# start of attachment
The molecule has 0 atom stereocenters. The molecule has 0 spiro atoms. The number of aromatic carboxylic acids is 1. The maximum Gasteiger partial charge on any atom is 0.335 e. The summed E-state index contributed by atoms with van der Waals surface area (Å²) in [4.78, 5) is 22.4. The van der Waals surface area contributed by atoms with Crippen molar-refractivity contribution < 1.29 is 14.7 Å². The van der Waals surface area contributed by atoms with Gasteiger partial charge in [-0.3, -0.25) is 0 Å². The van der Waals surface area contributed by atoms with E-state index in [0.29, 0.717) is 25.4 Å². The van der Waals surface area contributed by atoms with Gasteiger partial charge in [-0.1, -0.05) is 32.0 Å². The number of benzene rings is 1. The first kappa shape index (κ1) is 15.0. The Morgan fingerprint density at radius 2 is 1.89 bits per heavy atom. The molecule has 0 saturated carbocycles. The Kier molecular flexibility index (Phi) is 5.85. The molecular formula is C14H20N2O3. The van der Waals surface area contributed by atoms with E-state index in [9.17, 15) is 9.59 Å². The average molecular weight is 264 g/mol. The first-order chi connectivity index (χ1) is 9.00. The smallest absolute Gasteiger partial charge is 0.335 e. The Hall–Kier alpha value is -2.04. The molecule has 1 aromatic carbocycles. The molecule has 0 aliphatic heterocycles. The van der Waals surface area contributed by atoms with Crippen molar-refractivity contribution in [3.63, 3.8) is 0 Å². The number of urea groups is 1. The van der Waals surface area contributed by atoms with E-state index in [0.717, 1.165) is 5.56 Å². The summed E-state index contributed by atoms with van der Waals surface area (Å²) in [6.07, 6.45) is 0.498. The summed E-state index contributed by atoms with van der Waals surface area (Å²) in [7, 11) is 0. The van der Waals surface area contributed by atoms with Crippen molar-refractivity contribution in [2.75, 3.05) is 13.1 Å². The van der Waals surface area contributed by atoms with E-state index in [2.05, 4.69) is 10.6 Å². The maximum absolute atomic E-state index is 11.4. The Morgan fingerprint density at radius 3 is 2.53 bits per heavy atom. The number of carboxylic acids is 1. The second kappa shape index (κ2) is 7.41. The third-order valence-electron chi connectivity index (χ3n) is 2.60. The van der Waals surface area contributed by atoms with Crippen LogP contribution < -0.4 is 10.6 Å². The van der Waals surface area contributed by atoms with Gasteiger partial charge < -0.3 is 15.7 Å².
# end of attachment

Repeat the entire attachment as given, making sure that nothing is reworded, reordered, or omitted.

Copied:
The molecule has 0 atom stereocenters. The molecule has 0 spiro atoms. The number of aromatic carboxylic acids is 1. The maximum Gasteiger partial charge on any atom is 0.335 e. The summed E-state index contributed by atoms with van der Waals surface area (Å²) in [4.78, 5) is 22.4. The van der Waals surface area contributed by atoms with Crippen molar-refractivity contribution < 1.29 is 14.7 Å². The van der Waals surface area contributed by atoms with Gasteiger partial charge in [-0.3, -0.25) is 0 Å². The van der Waals surface area contributed by atoms with E-state index in [0.29, 0.717) is 25.4 Å². The van der Waals surface area contributed by atoms with Gasteiger partial charge in [-0.1, -0.05) is 32.0 Å². The number of benzene rings is 1. The first kappa shape index (κ1) is 15.0. The Morgan fingerprint density at radius 2 is 1.89 bits per heavy atom. The molecule has 0 saturated carbocycles. The Kier molecular flexibility index (Phi) is 5.85. The molecular formula is C14H20N2O3. The van der Waals surface area contributed by atoms with E-state index in [9.17, 15) is 9.59 Å². The average molecular weight is 264 g/mol. The first-order chi connectivity index (χ1) is 9.00. The smallest absolute Gasteiger partial charge is 0.335 e. The Hall–Kier alpha value is -2.04. The molecule has 1 aromatic carbocycles. The molecule has 0 aliphatic heterocycles. The van der Waals surface area contributed by atoms with Crippen molar-refractivity contribution in [3.63, 3.8) is 0 Å². The number of urea groups is 1. The van der Waals surface area contributed by atoms with E-state index in [0.717, 1.165) is 5.56 Å². The summed E-state index contributed by atoms with van der Waals surface area (Å²) in [6.07, 6.45) is 0.498. The summed E-state index contributed by atoms with van der Waals surface area (Å²) in [7, 11) is 0. The van der Waals surface area contributed by atoms with Crippen molar-refractivity contribution in [2.75, 3.05) is 13.1 Å². The van der Waals surface area contributed by atoms with E-state index in [2.05, 4.69) is 10.6 Å². The maximum absolute atomic E-state index is 11.4. The Morgan fingerprint density at radius 3 is 2.53 bits per heavy atom. The number of carboxylic acids is 1. The second kappa shape index (κ2) is 7.41. The third-order valence-electron chi connectivity index (χ3n) is 2.60. The van der Waals surface area contributed by atoms with Crippen LogP contribution < -0.4 is 10.6 Å². The van der Waals surface area contributed by atoms with Gasteiger partial charge < -0.3 is 15.7 Å².